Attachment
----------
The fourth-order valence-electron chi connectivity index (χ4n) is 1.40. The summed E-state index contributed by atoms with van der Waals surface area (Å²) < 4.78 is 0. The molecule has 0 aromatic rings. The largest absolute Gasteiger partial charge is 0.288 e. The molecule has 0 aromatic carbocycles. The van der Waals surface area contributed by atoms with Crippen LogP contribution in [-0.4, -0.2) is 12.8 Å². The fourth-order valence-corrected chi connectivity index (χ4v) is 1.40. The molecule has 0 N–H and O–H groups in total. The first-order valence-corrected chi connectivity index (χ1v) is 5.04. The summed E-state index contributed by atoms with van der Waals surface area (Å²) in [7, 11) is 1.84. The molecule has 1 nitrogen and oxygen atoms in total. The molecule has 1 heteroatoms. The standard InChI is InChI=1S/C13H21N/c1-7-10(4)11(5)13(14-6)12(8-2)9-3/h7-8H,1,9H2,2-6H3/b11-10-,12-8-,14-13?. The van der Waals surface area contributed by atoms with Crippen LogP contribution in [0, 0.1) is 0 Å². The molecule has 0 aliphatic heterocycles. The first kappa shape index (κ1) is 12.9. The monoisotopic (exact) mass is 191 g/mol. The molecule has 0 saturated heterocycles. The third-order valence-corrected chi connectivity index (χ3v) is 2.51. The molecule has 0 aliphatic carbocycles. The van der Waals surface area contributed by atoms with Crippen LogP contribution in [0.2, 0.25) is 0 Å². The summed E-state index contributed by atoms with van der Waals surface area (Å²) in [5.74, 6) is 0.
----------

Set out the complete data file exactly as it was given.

The fourth-order valence-electron chi connectivity index (χ4n) is 1.40. The summed E-state index contributed by atoms with van der Waals surface area (Å²) < 4.78 is 0. The molecule has 0 aromatic rings. The largest absolute Gasteiger partial charge is 0.288 e. The molecule has 0 aromatic carbocycles. The van der Waals surface area contributed by atoms with Crippen LogP contribution in [-0.4, -0.2) is 12.8 Å². The fourth-order valence-corrected chi connectivity index (χ4v) is 1.40. The molecule has 0 N–H and O–H groups in total. The first-order valence-corrected chi connectivity index (χ1v) is 5.04. The summed E-state index contributed by atoms with van der Waals surface area (Å²) in [7, 11) is 1.84. The molecule has 1 nitrogen and oxygen atoms in total. The molecule has 1 heteroatoms. The standard InChI is InChI=1S/C13H21N/c1-7-10(4)11(5)13(14-6)12(8-2)9-3/h7-8H,1,9H2,2-6H3/b11-10-,12-8-,14-13?. The van der Waals surface area contributed by atoms with Crippen LogP contribution in [0, 0.1) is 0 Å². The molecule has 0 aliphatic heterocycles. The first kappa shape index (κ1) is 12.9. The monoisotopic (exact) mass is 191 g/mol. The molecule has 0 saturated heterocycles. The third-order valence-corrected chi connectivity index (χ3v) is 2.51. The molecule has 0 aliphatic carbocycles. The van der Waals surface area contributed by atoms with Crippen LogP contribution in [0.2, 0.25) is 0 Å². The summed E-state index contributed by atoms with van der Waals surface area (Å²) in [5.74, 6) is 0.